The New York State assembly has just passed a bill providing that a borrower does not waive the defense of a foreclosure lender’s lack of standing even if that defense is not asserted in a pre-answer motion or in an answer. (This is to be via a new RPAPL §1302-a). While the senate must yet vote on it as well, it may indeed become law and it is a very serious matter for lenders and servicers. We will explain.
The supposed defense of lack of standing has for a number of years been a particular favorite of defaulting borrowers. They readily assert it – after all, it is hardly unknown to their attorneys – and this serves as a source of much delay in the foreclosure process. While it is true that on some occasions a foreclosing party has not been sure to have the note in its possession prior to initiating the foreclosure, or neglected to have an assignment of the note (and mortgage which goes with the note) prior to inception, most of the time there really is no issue.
But the most creative of obfuscation presents challenges in this arena: how to satisfactorily demonstrate delivery of the note, meeting claims about a missing allonge, an assignment page unstapled from the note, among more than a few others. While lenders typically prevail in the end, they are subject to much agony in the process.
Perhaps because an issue of standing is or would be apparent at the inception of any case, it is a defense which if not interposed in a motion seeking to dismiss a complaint, or if not part of an answer to a complaint, is deemed waived – as a matter of statute in New York. Much case law over all the years has strongly supported this. Borrowers cause enough mischief presenting the defense in a motion or in an answer. What if they decide to try the defense long after summary judgment has been granted or after a judgment of foreclosure and sale has been entered?
It should not surprise lenders and servicers to learn – they probably already know – that borrowers will indeed present this defense at any time in the case. But when they do, the current law is absolutely clear that it is too late – the defense is waived if, as noted, it has not appeared earlier in the case in a pre-answer motion or in the borrower’s answer.
Comes the state legislature which believes that borrowers have great difficulty in some majority of cases in determining who is the owner of the loan. So they say. This is not at all our experience, and lenders and servicers will undoubtedly agree with that. Because, however, this is the view of the legislature, they seek remedial action through the mentioned bill which just passed in the assembly. While a part of that law is that the defense cannot be made after a foreclosure sale (one must be thankful for small favors) it would be available even after a sale if the foreclosure action proceeded on a default in appearing by the borrower.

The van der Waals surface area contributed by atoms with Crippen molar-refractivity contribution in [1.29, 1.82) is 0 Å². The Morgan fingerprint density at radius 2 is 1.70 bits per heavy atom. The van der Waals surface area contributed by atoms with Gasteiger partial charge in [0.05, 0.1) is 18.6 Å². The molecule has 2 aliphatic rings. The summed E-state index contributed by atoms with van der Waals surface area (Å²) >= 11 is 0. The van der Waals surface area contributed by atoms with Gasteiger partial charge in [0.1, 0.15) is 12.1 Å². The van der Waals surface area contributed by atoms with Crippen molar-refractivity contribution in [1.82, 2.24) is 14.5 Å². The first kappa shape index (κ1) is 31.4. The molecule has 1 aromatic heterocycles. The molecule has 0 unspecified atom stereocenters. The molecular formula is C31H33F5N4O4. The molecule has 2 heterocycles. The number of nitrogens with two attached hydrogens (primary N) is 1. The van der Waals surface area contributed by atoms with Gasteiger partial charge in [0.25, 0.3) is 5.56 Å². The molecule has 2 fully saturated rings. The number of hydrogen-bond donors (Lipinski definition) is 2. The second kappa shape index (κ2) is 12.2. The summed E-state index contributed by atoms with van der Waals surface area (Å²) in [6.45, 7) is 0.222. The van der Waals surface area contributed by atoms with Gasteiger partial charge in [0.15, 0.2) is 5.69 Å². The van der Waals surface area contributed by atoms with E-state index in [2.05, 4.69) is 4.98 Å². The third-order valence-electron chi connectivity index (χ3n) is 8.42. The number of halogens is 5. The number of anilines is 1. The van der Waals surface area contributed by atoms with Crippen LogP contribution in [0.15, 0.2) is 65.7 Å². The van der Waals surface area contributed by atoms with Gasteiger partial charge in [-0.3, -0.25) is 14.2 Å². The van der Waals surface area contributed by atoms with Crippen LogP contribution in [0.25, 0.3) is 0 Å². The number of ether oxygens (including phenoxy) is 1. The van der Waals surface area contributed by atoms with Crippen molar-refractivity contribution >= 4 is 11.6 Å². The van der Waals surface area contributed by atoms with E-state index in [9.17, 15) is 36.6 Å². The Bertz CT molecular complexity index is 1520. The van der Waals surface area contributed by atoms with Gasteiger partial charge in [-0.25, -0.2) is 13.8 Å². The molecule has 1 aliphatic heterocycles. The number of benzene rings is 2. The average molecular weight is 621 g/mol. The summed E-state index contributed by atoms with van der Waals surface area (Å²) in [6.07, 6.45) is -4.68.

So what does all this mean in the end? A borrower would now be free to hold in reserve a fanciful standing defense until sometime in the middle of the case or at the end of the action or even the eve of sale. This could be employed as a tactic to garner further delay or to force a settlement. Or, a borrower could choose to default in the foreclosure action, await a foreclosure sale and then launch the defense even after the sale.
If borrowers believe that the foreclosing lender is not really the holder of the note and the mortgage, they are free to raise that defense in an answer, and in fact they do, multitudinous times, even without basis. Lenders and servicers will likely be of the opinion that the need for this new legislation is capricious at best. And it does pose a threat to yet clog and delay the foreclosure process even more in the Empire State.
Mr. Bergman, author of the four-volume treatise, Bergman on New York Mortgage Foreclosures, LexisNexis Matthew Bender (rev. 2017), is a partner with Berkman, Henoch, Peterson, Peddy & Fenchel, P.C. in Garden City, New York. He is also a member of the USFN, The American College of Real Estate Lawyers, The American College of Mortgage Attorneys, an adviser to the New York Times on foreclosure issues and writes a regular servicing column for the New York Law Journal. He is AV rated by Martindale-Hubbell, his biography appears in Who’s Who In American Law and he has been for years listed in Best Lawyers In America and New York Super Lawyers.